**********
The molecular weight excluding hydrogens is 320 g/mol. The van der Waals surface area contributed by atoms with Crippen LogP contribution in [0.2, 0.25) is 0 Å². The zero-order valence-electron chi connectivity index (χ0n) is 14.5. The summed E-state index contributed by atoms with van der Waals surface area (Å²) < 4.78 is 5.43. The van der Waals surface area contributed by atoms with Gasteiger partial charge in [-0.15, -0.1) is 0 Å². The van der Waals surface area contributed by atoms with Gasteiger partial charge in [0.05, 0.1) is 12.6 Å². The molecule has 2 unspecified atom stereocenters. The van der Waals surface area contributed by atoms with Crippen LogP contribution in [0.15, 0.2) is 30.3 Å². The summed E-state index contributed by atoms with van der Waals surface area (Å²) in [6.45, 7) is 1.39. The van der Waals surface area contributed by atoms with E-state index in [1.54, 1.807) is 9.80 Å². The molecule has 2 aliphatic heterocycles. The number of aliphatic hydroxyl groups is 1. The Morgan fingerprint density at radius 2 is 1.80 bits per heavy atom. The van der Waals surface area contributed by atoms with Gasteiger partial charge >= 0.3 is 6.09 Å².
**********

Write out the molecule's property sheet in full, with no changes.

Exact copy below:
The molecular weight excluding hydrogens is 320 g/mol. The van der Waals surface area contributed by atoms with Crippen LogP contribution in [0.2, 0.25) is 0 Å². The zero-order valence-electron chi connectivity index (χ0n) is 14.5. The summed E-state index contributed by atoms with van der Waals surface area (Å²) < 4.78 is 5.43. The van der Waals surface area contributed by atoms with Gasteiger partial charge in [-0.15, -0.1) is 0 Å². The van der Waals surface area contributed by atoms with Gasteiger partial charge in [0.05, 0.1) is 12.6 Å². The molecule has 2 unspecified atom stereocenters. The van der Waals surface area contributed by atoms with Crippen LogP contribution in [0.15, 0.2) is 30.3 Å². The summed E-state index contributed by atoms with van der Waals surface area (Å²) in [6.45, 7) is 1.39. The van der Waals surface area contributed by atoms with E-state index in [1.54, 1.807) is 9.80 Å². The molecule has 2 aliphatic heterocycles. The number of aliphatic hydroxyl groups is 1. The Morgan fingerprint density at radius 2 is 1.80 bits per heavy atom. The van der Waals surface area contributed by atoms with Gasteiger partial charge >= 0.3 is 6.09 Å².